If being completely transparent, that promise was one part an attempt at the slightest good, distracting a thin slice of the public from all that is going awry right now, and one part an attempt at convincing my bosses to keep this vehicle accelerating. When Utah Jazz center Rudy Gobert tested positive for the coronavirus 44 days ago, it took me about 15 minutes to conclude this writing would end by June. The friend a few feet from me was busy insisting the NHL would still finish both its season and the Stanley Cup Playoffs; I looked at him and said there wouldn’t be another hockey game. Half his marriage believed me, the urgency conveyed by the tone of my voice and the look on my face.
Breaking that promise to you means “Notre Dame 99-to-2” entries cannot continue to trickle out — fifth-year defensive end Ade Ogundeji, No. 91, was next up, and it was due to hype him quite a bit heading into his final season; if I am including that note here and now, imagine how much it is believed. It means next week’s “Leftovers & Links” cannot include a line-by-line discussion of Ian Book’s thoughts on remote communications. It means the “30 Years of Notre Dame on NBC” series cannot be reorganized to feature deep dives on the 1993 Florida State and the 2005 USC games before Wednesday’s NBCSN re-airings of each (7 ET and 10 ET, respectively).
I’ll lean into another, more essential means of a slight good, but it will be nowhere near as entertaining as tomorrow’s planned 1,500 words on the 31-0 victory against Michigan in 2014.
And for that, I apologize to each of you still reading. Offering that apology feels about as fulfilling as this drink.
Sometimes no matter how good the drink is, it tastes like it is from the well.
I would like to think some good can come from this end. Maybe the friend who said, “This virus is the best thing that’s happened to me in awhile,” or the friend who claimed, “I think it’s kind of great we’re all saving money,” can each realize the real-world ramifications of our current situation go far deeper and more personal than their comfortable realities have yet faced. Maybe the Notre Dame fans who celebrated St. Patrick’s Day in Chicago can recognize they are a small part of why college football may not return until 2021.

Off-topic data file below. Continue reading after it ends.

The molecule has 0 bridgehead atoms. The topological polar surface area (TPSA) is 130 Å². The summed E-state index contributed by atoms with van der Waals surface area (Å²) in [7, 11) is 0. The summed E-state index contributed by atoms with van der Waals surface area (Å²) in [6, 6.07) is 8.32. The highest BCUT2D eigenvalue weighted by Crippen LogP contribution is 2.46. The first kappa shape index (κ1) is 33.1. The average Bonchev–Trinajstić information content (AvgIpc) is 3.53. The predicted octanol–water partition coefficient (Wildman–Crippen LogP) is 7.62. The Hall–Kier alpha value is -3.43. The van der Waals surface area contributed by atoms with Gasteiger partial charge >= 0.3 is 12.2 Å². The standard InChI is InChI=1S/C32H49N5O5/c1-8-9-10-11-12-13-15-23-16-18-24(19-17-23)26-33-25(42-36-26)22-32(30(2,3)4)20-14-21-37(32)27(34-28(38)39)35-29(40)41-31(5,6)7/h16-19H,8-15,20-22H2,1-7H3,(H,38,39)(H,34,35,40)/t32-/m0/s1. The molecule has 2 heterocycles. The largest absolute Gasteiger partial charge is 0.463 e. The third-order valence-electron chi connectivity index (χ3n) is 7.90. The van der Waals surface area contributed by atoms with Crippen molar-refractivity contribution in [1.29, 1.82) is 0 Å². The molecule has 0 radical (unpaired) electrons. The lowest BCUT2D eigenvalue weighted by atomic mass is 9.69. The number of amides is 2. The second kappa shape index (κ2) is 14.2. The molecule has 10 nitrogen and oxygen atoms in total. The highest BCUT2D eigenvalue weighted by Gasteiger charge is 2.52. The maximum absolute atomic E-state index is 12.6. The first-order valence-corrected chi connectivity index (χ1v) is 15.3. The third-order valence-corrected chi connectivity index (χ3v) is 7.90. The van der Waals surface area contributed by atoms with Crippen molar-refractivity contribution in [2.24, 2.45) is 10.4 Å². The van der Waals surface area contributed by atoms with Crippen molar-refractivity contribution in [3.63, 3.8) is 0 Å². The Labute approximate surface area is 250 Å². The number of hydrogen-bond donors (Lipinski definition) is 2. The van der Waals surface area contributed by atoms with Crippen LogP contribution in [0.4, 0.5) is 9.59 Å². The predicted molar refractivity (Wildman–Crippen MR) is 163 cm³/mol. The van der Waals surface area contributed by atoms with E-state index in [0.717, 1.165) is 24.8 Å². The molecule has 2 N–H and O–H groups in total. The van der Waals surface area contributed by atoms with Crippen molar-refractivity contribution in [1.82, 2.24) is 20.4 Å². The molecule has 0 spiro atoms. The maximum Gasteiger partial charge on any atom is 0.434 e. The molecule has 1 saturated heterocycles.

Checks calendar. Realizes I’m scheduled to virtually drink with both those friends and two such Chicagoans an hour after this column publishes. Induces both a figurative and a literal gulp.
It is not fair my writing here stops after three years; by which I mean, it is not fair I got to write here for more than three years. That’s about 36 months longer than the quality warranted. Everyone remembers Cy Young won 511 games to be the winningest pitcher in baseball history, but few point out he also lost 316 games to be the losingest pitcher in baseball history.
Today is one of my 316, but the last 40 months have been part of my 511.
Or, to put it in the parlance I most utilize: The best sports gambler in the world wins 52.38 percent of his bets. This week is among the 47.62 percent I lose.
Who am I kidding? The glass is the reserve. I’m drinking from the bottle.
Let’s leave on that note. No. 2 Notre Dame will beat No. 1 Florida State on Wednesday. I won more than I lost here. When college football returns, who knows: If I can fulfill a promise, I will.
After all, the Volkswagen eventually drove again. If football doesn’t wait too long, perhaps this byline will accompany kickoff.
And let’s close with the exact closing line I used in that first column. It’s far more fitting now:
“It’s late Friday afternoon. Grab a drink, and don’t you dare leave it unfinished.”